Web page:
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America's Most Endangered River: San Joaquin in California

America's Most Endangered River: San Joaquin in California | World Environment Nature News | Scoop.it
Several fisheries depend on the river's estuary and are at risk of collapse
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City lights threaten rainforests by deterring bats

City lights threaten rainforests by deterring bats | World Environment Nature News | Scoop.it
Fruit-eating bats play an important role in forest regeneration, collecting and spreading seeds far and wide. However, human development may be stymying bat-mediated dispersal. In a new study, researchers found that fruit bats avoid feeding in light-polluted areas, which may significantly affect forest growth.
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National Trust response tackling invasive non-native species

National Trust response tackling invasive non-native species | World Environment Nature News | Scoop.it


National Trust responds to Environmental Audit Committee findings


On the day of an EU vote on new proposals to tackle the problem of invasive non-native species at a continent-wide level, the Environmental Audit Committee is calling on the Government to revamp the system for controlling invasive species in England and Wales.


Its key recommendations are to work together more effectively, to do more work in identifying invasive species which pose a threat to the UK more quickly; and to introduce an early surveillance system which would then trigger action which would result in eradication.


Responding to the report, David Bullock, Head of Nature Conservation at the National Trust said: "Tackling invasive non-native species needs public agencies and voluntary organisations to work more effectively together, so we're pleased this is a key recommendation from the Committee.  But we also need agencies to be much more innovative in the way they detect and monitor threats.


“Better coordination and more effective detection will become even more important as climate change and globalisation add to the challenges the UK faces."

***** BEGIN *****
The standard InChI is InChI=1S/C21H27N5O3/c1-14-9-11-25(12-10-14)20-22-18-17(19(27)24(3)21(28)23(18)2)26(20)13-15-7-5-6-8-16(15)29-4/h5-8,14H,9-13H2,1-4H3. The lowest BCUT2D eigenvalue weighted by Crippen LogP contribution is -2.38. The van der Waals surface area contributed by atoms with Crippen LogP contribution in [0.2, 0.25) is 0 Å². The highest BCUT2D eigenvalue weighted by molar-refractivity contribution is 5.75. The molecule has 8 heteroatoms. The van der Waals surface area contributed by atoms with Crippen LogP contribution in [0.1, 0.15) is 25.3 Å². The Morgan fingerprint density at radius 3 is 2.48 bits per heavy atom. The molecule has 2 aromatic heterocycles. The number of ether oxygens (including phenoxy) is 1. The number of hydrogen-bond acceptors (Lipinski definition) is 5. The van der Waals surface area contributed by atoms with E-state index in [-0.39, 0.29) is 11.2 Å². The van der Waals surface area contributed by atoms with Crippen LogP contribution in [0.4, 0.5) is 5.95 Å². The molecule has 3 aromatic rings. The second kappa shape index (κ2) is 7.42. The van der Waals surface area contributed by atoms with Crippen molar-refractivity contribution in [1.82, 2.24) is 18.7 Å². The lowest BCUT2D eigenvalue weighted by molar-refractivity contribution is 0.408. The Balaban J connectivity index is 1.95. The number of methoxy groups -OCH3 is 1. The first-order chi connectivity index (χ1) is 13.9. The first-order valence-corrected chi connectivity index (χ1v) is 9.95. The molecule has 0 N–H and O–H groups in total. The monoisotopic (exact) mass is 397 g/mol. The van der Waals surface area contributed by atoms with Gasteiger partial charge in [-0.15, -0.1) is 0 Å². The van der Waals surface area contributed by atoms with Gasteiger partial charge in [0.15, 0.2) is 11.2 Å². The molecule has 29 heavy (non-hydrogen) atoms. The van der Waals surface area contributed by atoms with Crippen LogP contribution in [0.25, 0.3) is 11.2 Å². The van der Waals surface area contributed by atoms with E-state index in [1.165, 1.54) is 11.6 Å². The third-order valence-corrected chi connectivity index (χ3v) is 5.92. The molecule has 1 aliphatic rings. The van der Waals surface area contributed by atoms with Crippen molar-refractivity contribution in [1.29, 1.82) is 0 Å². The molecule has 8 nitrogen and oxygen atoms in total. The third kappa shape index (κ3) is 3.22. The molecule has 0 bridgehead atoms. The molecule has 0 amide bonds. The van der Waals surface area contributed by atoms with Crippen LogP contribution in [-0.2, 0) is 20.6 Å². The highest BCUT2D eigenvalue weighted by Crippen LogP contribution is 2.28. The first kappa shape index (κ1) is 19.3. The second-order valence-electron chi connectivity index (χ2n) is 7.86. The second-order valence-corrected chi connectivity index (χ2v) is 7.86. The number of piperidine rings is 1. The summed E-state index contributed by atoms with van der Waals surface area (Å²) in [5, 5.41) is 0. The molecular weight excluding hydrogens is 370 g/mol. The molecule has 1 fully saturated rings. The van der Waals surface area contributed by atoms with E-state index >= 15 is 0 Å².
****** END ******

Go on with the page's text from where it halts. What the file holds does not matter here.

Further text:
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Ospreys' return to Cape puts the birds in precarious position - Capecodonline

Ospreys' return to Cape puts the birds in precarious position - Capecodonline | World Environment Nature News | Scoop.it
Ospreys' return to Cape puts the birds in precarious position
Capecodonline
The utility company, meanwhile, is being watched closely by local residents with a passion for the large birds of prey.
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Kakapo features high on world rare bird list

Kakapo features high on world rare bird list | World Environment Nature News | Scoop.it
The kakapo has been named one of the most unique and endangered birds in the world.
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Beach closures to protect rare birds - The Denver Post

Beach closures to protect rare birds
The Denver Post
"These are little birds that are really good at blending into sandy shorelines," explained Mike Smith, Conservation Biologist for Colorado Parks and Wildlife in the Lamar area.
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Climate change leaving seabirds with nowhere to tern

Climate change leaving seabirds with nowhere to tern | World Environment Nature News | Scoop.it

Climate change leaving seabirds with nowhere to tern

One of the UK’s rarest seabirds could become a victim of climate change as rising seas and increased coastal flooding squeezes the UK’s coastline.

 

Little terns, the UK’s smallest tern species, return each April to breed on beaches at fewer than sixty sites around the UK. Traditional colonies at South Gare on the Tees and Donna Nook in Lincolnshire have already been lost due to changes in our coastline and just one nesting site remains in Wales.

 

Predictions of increased coastal flooding and sea level rise caused by climate change could spell disaster for these elegant seabirds. This warning comes as the Intergovernmental Panel on Climate Change (IPCC) issue their latest reports on climate change [note 2].

 

Susan Rendell-Read is the RSPB’s little tern project manager “Little terns are very vulnerable to the impacts of climate change. They need undisturbed sand and shingle beaches to nest with a plentiful supply of small fish just offshore. These beaches can be quickly altered by rising seas and floods, making them unsuitable for terns to nest.” 

“In the past, the areas lost to flooding or storms would be offset by new areas of sand or shingle thrown up by the sea. This is now being prevented by hard sea defences and other man made developments. The result, known as coastal squeeze, means beaches are getting narrower and the little terns are quickly running out of space.”